"Then he'da been kilt right alongside 'em," Vin said. "Fowler said he was after Chris. But that don't mean he wouldn'ta kilt Sarah 'n Adam anyway. He wasn't a man ta leave witnesses."
"Wasn't?" Buck raised his head as he picked up on the word. "Then he's--"
"Yeah," Vin sighed, sounding almost disappointed, "he's dead. Wasn't no other way out. 'N even if there had been, he'da left tracks, 'n I'da found 'em." He shrugged heavily. "Weren't none. So when they start siftin' through the ashes, I expect they'll find what's left of him."
"You really would'a done it, wouldn't you?" Buck asked, staring intently at the young man slouching so indolently before him. "If you'da found him alive, you would'a tortured that name right out of him."
Vin's stance never shifted, yet something in his demeanor, in his expression, did, again sending a chill down Wilmington's spine. "Yeah," he rasped, "I woulda." He lifted his chin slightly and cocked his head to one side, regarding Buck through narrowed eyes. "That bother ya?"
"To be honest, I'm not sure," Buck admitted softly, crossing his arms against his chest and frowning. "I know it should bother me, ta think that a friend of mine could so easily do to another man what I've only known so-called 'savages' ta do."
"But?" Vin prompted patiently.
Buck exhaled slowly, the pain again flooding his soul, and he stared past Vin, recalling a sight he'd prayed for three years to forget. "Then I remember what that bastard did," he murmured in a low, shaking voice. "I remember comin' back with Chris to a burned-out house and the charred bodies of his wife and son, I remember his screams, and his tears..." He turned blue eyes filled with pain and rage back to Vin. "And when I remember that," he said harshly, "then I'm not sure you could torture Fowler bad enough for me."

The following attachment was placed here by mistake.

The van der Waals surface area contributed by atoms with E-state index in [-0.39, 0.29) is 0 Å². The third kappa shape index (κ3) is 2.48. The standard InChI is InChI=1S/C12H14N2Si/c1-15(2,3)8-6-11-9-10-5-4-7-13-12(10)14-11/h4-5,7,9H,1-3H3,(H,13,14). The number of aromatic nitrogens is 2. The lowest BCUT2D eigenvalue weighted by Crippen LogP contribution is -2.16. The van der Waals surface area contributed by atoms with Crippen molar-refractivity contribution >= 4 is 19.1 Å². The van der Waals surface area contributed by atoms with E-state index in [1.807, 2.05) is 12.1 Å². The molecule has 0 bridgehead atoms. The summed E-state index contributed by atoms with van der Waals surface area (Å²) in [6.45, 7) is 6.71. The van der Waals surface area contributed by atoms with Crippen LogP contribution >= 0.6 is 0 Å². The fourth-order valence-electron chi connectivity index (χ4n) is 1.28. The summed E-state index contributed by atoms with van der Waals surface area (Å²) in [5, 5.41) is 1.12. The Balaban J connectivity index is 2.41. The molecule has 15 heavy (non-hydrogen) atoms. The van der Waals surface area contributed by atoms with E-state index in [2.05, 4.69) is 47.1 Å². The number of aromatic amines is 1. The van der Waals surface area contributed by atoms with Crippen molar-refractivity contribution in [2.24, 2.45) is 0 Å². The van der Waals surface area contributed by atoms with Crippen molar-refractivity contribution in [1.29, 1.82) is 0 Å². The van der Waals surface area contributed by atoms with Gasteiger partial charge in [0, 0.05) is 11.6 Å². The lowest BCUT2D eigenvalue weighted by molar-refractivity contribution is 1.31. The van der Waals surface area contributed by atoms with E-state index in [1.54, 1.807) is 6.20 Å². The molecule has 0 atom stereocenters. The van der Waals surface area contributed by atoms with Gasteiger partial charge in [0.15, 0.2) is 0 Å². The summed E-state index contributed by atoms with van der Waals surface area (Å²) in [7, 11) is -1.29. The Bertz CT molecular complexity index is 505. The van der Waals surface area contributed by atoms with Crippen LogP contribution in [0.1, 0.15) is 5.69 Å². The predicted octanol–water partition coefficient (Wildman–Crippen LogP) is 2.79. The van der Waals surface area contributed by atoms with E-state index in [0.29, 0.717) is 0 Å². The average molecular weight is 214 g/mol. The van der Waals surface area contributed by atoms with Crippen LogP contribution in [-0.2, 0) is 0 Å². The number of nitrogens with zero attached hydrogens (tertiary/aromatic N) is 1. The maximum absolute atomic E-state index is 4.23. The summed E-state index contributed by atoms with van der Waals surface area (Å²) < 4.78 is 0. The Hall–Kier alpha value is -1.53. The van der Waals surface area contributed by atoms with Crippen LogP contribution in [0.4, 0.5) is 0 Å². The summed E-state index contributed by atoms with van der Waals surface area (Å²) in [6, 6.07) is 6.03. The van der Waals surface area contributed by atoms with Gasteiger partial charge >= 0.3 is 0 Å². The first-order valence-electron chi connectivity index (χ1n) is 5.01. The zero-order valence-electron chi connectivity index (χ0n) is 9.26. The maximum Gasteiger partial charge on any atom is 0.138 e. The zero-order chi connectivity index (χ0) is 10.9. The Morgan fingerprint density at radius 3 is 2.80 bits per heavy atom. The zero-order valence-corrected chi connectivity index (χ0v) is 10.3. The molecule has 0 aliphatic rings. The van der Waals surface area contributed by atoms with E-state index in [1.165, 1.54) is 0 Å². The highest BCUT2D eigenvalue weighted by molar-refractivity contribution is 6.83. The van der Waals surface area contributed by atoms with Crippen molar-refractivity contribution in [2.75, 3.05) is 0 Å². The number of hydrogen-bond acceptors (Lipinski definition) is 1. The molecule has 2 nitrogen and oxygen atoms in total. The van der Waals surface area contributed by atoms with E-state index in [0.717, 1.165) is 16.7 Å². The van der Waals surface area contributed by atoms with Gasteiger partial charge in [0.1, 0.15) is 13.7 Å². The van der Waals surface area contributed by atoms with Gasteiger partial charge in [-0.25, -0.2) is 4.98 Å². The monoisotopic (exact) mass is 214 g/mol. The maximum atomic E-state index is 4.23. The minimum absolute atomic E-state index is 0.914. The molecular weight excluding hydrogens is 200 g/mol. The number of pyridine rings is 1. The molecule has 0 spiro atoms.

"Reckon we'll never know now," Vin said evenly. "So how you holdin' up?"
Buck was startled by the question, and his face showed it. He laughed sharply and shook his head, then sobered and frowned deeply when that calm blue scrutiny never wavered. "Whatta you mean?"
Again Vin tipped his head to one side as he studied the big man. "They was yer fam'ly, too," he said softly. "'N you lost 'em. Mebbe yer pain ain't the same as Chris's, but that don't make it less. 'N yer carryin' a load'a guilt around on yer shoulders, too. You had ta be pinnin' a lotta hopes on findin' Fowler, 'n learnin' who was behind it." He shrugged slightly, his blue eyes intent on Buck's face. "Jist wondered how you was doin' is all. You bin lookin' after Chris all this time, but ain't really had nobody lookin' after you."
Buck was stunned by the tracker's insight, and wondered yet again if he'd ever really understand this man. He would have sworn that, during this whole ordeal, Tanner had been too focused on and anxious about Chris to notice, much less worry about, anyone else, but now he realized he'd badly underestimated the young man.
Hell, he shoulda known Vin woulda seen. Hadn't he said not two hours ago that Tanner's eyes never missed a thing?
"I don't know, Vin," he said at last, sounding as tired as he felt. "You're right, I did consider Sarah and Adam family. They were the best things that ever happened to Chris, and they were sure as hell the best things that ever happened ta me. And when we found 'em... like that..." His voice broke and he bowed his head, swallowing hard against the knot in his throat. "I ain't got the words ta tell ya how that hurt," he whispered.
"Don't need 'em," Vin said softly. "I kin see it. I'm sorry."
"Yeah, I know," Buck breathed, raising his head and wiping away his tears. "But the worst part has been seein' what losin' them did ta Chris. And now this. I don't know, Vin," he sighed, turning his head toward the boardinghouse. "I don't know how he's gonna get through this. I think findin' Fowler and havin' him die without talkin' is worse than never findin' him at all."
Vin's gaze, too, drifted to the boardinghouse. "At least he's restin' now," he breathed. "Whatever Nathan gave him worked."
Buck turned abruptly back to the tracker. "You've been up there?" he asked sharply. "You've seen him?"
Vin shrugged. "'At's where I's comin' from when I saw you," he said. "Thought I'd look in on him, 'n when there weren't nobody else there, I figgered I'd best stay a while, jist sorta watch over him."